Rate cuts introduced by the Goods and Service Tax (GST) Council may serve as a blessing for hopeful homeowners. Here’s why.
India’s real estate realm, which had already started looking bullish in the past fiscal year, has received a colossal revival with GST rate slashes on under-construction apartments and projects pending a completion certificate. Prior to this development, GST rates stood at 12% for homes under construction (in conjunction with an input tax credit) and 8% for affordable housing projects. Now, the equivalent rates have moved to 5% and 1% respectively. The input tax credit provision, however, has been retracted.
The move is expected to give rise to a perceptual shift among real estate buyers. While earlier, demand for completed properties was high owing to the zero-GST consideration, the recent GST reduction for under-construction apartments will see more Indians gravitating towards houses under development. In addition to the GST rate cuts, the extension of the umbrella definition for affordable housing in the GST context (to houses priced up to Rs. 45 Lakh) will catalyse inventory reduction for developers and open the affordable housing market to more hopeful homeowners. On the whole, buyers will save about 6-7% on their overall spends.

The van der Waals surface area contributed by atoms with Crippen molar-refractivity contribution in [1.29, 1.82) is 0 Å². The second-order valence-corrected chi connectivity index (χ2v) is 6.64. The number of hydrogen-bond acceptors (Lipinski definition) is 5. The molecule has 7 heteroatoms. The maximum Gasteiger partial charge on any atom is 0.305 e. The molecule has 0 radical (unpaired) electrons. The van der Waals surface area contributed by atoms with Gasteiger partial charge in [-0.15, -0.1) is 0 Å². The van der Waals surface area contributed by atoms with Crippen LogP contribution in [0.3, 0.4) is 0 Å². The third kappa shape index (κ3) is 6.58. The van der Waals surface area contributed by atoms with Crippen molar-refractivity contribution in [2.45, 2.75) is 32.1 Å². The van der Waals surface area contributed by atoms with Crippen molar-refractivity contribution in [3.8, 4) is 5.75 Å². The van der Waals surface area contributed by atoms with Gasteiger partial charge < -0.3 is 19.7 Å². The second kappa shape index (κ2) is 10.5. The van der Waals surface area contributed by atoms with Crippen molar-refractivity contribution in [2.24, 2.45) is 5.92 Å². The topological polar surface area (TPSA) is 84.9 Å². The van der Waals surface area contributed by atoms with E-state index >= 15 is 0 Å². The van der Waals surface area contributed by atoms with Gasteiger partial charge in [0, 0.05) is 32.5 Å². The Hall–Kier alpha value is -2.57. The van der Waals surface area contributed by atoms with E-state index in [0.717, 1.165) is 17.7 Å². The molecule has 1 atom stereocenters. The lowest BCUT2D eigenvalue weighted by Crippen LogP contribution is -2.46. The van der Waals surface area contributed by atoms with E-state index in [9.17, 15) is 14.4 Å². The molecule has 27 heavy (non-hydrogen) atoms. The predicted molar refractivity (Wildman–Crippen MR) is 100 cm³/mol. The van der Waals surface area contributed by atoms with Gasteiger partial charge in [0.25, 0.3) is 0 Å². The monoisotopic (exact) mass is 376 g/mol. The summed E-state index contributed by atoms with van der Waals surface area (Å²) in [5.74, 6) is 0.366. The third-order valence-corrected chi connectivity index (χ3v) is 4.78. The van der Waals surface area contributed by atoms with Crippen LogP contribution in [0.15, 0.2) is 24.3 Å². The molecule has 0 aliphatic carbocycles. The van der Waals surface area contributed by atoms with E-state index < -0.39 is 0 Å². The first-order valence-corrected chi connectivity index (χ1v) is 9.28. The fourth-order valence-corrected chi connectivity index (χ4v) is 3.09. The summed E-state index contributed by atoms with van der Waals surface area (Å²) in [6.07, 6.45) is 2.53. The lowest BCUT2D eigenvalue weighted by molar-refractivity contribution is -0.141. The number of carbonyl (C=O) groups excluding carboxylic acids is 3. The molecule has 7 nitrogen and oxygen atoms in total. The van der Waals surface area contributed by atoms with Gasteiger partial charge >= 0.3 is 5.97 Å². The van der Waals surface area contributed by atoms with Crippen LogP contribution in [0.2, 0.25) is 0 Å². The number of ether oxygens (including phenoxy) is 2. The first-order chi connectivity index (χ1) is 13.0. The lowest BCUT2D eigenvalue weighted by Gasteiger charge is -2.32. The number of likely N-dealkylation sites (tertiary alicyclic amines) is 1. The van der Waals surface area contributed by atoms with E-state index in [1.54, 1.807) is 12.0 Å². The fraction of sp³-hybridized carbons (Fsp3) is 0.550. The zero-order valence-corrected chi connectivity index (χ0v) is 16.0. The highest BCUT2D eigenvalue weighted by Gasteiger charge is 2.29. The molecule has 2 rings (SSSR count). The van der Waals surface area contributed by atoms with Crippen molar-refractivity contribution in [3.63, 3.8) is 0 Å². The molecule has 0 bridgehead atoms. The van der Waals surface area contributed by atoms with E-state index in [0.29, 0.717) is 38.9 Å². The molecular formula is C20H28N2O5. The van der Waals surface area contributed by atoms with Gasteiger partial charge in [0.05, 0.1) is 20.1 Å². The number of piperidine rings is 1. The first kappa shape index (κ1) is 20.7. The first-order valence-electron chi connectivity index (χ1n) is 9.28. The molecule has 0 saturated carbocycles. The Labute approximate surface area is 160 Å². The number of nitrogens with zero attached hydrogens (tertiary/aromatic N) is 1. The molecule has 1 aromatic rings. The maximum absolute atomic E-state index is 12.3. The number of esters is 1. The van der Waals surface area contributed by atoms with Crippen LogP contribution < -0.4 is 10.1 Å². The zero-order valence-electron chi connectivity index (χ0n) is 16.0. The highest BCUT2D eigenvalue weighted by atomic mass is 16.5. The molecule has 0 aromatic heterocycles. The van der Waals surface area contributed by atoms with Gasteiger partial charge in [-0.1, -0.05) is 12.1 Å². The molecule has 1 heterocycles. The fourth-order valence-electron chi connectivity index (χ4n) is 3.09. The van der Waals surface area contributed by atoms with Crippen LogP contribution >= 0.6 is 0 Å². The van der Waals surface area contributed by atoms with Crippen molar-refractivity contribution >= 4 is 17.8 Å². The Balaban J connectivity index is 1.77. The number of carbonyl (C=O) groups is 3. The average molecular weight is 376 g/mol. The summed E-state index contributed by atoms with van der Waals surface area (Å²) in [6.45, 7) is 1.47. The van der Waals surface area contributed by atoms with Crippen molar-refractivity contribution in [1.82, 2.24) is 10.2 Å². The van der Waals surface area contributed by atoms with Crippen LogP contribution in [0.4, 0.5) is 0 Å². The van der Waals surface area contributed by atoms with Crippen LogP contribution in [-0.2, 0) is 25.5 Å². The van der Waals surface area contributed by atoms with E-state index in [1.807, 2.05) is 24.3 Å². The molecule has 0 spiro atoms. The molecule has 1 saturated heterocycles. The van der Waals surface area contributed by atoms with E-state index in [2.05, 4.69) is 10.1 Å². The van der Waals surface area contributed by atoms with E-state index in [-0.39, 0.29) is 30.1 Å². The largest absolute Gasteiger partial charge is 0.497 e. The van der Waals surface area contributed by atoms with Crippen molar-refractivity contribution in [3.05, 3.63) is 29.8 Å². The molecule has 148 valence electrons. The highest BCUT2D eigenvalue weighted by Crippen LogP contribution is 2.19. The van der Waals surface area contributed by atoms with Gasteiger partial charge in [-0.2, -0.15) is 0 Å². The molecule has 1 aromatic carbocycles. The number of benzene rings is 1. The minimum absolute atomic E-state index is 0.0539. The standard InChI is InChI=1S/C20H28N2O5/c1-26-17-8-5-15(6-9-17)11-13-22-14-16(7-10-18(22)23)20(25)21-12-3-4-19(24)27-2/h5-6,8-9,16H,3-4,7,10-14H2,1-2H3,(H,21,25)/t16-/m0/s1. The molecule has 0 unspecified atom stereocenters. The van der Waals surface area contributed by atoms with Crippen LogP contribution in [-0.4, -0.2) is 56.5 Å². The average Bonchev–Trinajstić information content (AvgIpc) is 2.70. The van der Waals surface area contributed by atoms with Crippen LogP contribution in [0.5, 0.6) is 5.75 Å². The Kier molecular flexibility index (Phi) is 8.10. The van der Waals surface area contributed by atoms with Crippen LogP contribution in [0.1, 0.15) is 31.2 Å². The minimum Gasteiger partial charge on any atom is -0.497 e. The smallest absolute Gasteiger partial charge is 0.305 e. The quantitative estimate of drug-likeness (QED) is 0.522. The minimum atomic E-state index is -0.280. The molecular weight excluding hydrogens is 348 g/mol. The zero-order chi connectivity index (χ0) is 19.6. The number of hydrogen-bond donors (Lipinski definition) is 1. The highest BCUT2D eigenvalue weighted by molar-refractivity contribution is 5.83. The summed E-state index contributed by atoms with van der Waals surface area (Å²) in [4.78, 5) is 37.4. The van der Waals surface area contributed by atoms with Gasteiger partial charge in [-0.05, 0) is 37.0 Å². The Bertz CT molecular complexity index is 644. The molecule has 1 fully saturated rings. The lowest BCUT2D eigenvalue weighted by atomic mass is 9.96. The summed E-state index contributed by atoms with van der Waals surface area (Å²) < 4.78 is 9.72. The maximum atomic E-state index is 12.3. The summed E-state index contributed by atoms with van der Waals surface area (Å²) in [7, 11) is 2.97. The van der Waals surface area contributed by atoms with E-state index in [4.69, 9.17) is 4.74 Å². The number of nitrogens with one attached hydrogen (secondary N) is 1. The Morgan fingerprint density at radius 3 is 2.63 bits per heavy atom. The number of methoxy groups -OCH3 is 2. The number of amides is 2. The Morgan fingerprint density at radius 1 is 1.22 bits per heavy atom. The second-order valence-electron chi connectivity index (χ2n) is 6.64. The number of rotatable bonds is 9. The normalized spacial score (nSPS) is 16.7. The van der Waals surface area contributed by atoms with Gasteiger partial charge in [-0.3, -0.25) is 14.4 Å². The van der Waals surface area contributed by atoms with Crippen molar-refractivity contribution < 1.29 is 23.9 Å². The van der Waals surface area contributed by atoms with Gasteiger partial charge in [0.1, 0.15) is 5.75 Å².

The Indian Real Estate Footprint
The Indian real estate market across India’s top 7 cities currently hosts just under 6 Lakh unsold under-construction homes, of which one-third fall below the Rs. 40 Lakh price point. Under the purview of the new affordable housing definition, a greater pool of properties is now eligible for GST benefits, providing equal value to both homeowners and developers.
Furthermore, the GST rate revision is expected to counterbalance the property price skimming paradigm that has long persisted in India’s top cities. Property prices in cities like New Delhi and Mumbai, despite having stagnated in recent years, still remain high. While ideal affordability is characterised as being about 4.5 times the average annual household income in a city, India’s leading cities hugely surpass that figure. Mumbai, for instance, still harbours an income-to-property cost ratio of 1:7, while in New Delhi and Hyderabad, the ratio is about 1:5. Although housing sales saw a surge in 2018, GST changes will provide renewed impetus to home buyers.
The Demand Versus Supply Debate
In an interesting parallel, the withdrawal of input credit tax may impact margins of developers. However, the surplus demand expected in light of GST changes should compensate any profitability setbacks of developers by ploughing in extra sales.
The recent GST rate cuts serve as a follow-up to a series of measures announced for the realty sector during the interim budget, chief among them, the exemption of income tax on notional rent on a second self-occupied house, and the rollover of capital gains on investments made in two houses for an amount of Rs. 2 Crore.
The GST changes in real estate come as a relief for the property sector, and are predicted to incite floundering prospective buyers into finally entering the homeowner market.